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    I can only suggest watching the carb intake a bit more? Although some say that T1s can eat what they like that isn't necessarily true as more carbs means more spikes & troughs and to avoid the troughs and hypos you need to keep the BS up. Keeping the carbs down means you can probably run your BS a bit lower on average. May be with the Libre you don't need to worry but you ought to be able to get down nearer to an HBA1C of 7%? Anyway you are the expert as you have been at it longer than me!
     
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  6. moorby86

    moorby86 · Member

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    Yes the lock down has been really good for control but I can't be happy about lock down given the circumstances! I'm just been reflective, the libre really has been amazing in the few years I've used it so hopefully that continues helping my control. Totally agree R:E exercise, I've made sure I take a walk on every break, throughout lock down I've managed to get myself debt free for the first time in about 10 years too so in a perverse way it's been a good lock down on a personal level (I'm not saying I wanted any of this to happen).

    No one around me gets it no not at all, and I don't feel sorry for myself but that's just how it is, I think maybe the fact I'm on such a push to get better control that sometimes (like today) I can feel a bit worn down by it and think oh wow it's taking such an effort will it always be like this.

    I guess it's a bit strange, prior to lock down I went to lots of gigs and had a fairly busy social life along with looking after my 5 year old. The latter hasn't changed, but I do wonder what it's going to be like once I go back to doing the things I was prior to lock down and whether I can still drill down on control- I've been volunteering for the Samaritans throughout lock down and I've noticed when I do those shifts that when my control goes a bit more erratic! so I definitely need to focus around doing normal things and having good control rather than just been able to boss it when I'm sat at home able to check frequently.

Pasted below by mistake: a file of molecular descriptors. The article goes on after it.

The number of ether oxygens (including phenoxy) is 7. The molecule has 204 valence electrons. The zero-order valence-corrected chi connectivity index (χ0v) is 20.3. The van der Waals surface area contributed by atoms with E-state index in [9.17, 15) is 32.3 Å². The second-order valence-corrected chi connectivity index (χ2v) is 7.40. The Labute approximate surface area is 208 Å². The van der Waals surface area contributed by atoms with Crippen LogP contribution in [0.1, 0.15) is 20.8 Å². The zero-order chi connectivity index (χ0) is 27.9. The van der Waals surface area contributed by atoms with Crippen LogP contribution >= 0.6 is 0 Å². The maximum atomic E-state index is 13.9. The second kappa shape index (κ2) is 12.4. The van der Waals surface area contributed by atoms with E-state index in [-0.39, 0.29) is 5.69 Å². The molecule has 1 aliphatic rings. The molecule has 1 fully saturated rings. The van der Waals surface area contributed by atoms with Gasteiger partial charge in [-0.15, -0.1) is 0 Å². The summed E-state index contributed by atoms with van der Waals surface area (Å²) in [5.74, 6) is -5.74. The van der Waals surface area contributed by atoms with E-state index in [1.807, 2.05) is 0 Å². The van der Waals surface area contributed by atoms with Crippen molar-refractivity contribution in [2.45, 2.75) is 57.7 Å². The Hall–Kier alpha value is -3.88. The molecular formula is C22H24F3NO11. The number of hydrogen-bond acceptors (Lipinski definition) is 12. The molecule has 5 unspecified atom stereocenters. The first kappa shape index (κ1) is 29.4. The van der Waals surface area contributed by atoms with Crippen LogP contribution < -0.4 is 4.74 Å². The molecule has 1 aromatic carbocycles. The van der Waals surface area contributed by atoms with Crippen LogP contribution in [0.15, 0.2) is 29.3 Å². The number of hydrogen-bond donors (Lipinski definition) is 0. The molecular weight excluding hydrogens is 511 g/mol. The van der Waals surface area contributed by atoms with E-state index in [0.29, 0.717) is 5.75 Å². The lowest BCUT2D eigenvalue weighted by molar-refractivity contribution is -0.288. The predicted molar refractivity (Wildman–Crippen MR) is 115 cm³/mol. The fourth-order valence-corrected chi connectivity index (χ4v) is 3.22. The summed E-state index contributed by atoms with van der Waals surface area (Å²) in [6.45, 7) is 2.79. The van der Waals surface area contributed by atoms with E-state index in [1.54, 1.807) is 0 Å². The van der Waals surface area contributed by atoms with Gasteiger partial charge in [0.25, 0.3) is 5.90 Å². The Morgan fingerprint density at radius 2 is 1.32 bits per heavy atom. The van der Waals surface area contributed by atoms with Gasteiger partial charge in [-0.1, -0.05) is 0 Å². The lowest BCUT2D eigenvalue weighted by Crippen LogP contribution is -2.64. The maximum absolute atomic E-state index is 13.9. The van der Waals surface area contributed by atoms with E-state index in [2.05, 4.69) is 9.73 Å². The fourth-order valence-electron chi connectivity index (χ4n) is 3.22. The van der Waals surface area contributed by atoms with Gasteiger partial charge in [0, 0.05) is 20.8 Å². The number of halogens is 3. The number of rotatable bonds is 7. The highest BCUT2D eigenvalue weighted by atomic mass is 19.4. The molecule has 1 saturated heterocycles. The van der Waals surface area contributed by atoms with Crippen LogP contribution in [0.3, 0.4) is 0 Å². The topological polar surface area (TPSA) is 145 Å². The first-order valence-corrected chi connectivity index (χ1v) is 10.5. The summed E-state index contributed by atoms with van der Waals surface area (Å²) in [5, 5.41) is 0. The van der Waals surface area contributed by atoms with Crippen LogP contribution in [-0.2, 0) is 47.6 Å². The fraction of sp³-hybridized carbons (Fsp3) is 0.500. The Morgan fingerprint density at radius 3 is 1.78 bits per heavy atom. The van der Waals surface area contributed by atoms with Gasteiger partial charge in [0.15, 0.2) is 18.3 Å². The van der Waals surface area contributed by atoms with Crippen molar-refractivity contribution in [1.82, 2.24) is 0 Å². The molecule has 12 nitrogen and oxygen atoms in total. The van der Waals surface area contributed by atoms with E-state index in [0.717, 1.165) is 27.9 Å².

I've also maybe gone from not showing enough interest when I was younger to showing too much now haha, the diabetic team at my local hospital are fantastic too which is helpful because I never got on with the previous guys and stopped going, it does feel like the care etc around diabetes has come on a lot and prior to lock down I was seeing a diabetic specialist psychologist (that's probably not the right title) but something I think they definitely need to do more of because they biggest struggle for me has always been the mental aspect of it!

    Thank you r:e the rant comment :)
     
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  7. Wanderer89

    Wanderer89 Type 1 · Well-Known Member

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    My daughter was born last year I was 30. The first 6 months was such hard work managing diabetes & bringing up a newborn at the same time without the use of a libre I found exhausting. Felt the exact same way as you do. Lockdown in general has definitely helped though. Will definitely change things for the better once all this is over. Good luck!
     
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  8. moorby86

    moorby86 · Member

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    Yes absolute game changer the Libre, a lady from JDRF called me last week and mentioned the artificial pancreas, hadn't heard much about this but will have a look into it too! anything that makes life easier has to be good, good look with parenthood and ye I agree with changing things for the better
     
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  9. Juicyj

    Juicyj Type 1 · Expert